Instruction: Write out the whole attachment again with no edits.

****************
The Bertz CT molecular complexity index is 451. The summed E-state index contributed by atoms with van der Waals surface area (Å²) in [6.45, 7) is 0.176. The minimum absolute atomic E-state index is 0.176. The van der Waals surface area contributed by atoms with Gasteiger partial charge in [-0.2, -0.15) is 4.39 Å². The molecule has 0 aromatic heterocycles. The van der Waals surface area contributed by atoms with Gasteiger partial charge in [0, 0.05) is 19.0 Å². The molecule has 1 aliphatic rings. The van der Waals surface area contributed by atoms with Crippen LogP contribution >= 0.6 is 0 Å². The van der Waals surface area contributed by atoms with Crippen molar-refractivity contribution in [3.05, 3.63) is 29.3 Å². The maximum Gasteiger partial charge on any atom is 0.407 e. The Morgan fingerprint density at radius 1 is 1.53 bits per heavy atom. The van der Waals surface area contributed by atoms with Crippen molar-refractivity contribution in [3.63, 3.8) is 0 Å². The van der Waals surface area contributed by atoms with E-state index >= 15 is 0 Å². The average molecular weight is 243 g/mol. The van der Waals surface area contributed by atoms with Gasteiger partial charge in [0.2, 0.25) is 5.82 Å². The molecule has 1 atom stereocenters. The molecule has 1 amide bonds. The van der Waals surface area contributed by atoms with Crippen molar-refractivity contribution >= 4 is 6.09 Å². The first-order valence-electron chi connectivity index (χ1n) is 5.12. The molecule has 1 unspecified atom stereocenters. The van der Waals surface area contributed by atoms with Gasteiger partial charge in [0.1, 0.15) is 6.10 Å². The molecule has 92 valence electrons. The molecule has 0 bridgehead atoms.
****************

The Bertz CT molecular complexity index is 451. The summed E-state index contributed by atoms with van der Waals surface area (Å²) in [6.45, 7) is 0.176. The minimum absolute atomic E-state index is 0.176. The van der Waals surface area contributed by atoms with Gasteiger partial charge in [-0.2, -0.15) is 4.39 Å². The molecule has 0 aromatic heterocycles. The van der Waals surface area contributed by atoms with Gasteiger partial charge in [0, 0.05) is 19.0 Å². The molecule has 1 aliphatic rings. The van der Waals surface area contributed by atoms with Crippen LogP contribution >= 0.6 is 0 Å². The van der Waals surface area contributed by atoms with Crippen molar-refractivity contribution in [3.05, 3.63) is 29.3 Å². The maximum Gasteiger partial charge on any atom is 0.407 e. The Morgan fingerprint density at radius 1 is 1.53 bits per heavy atom. The van der Waals surface area contributed by atoms with Crippen molar-refractivity contribution in [3.63, 3.8) is 0 Å². The van der Waals surface area contributed by atoms with E-state index >= 15 is 0 Å². The average molecular weight is 243 g/mol. The van der Waals surface area contributed by atoms with Gasteiger partial charge in [0.2, 0.25) is 5.82 Å². The molecule has 1 atom stereocenters. The molecule has 1 amide bonds. The van der Waals surface area contributed by atoms with Crippen molar-refractivity contribution >= 4 is 6.09 Å². The first-order valence-electron chi connectivity index (χ1n) is 5.12. The molecule has 1 unspecified atom stereocenters. The van der Waals surface area contributed by atoms with Gasteiger partial charge in [0.1, 0.15) is 6.10 Å². The molecule has 92 valence electrons. The molecule has 0 bridgehead atoms.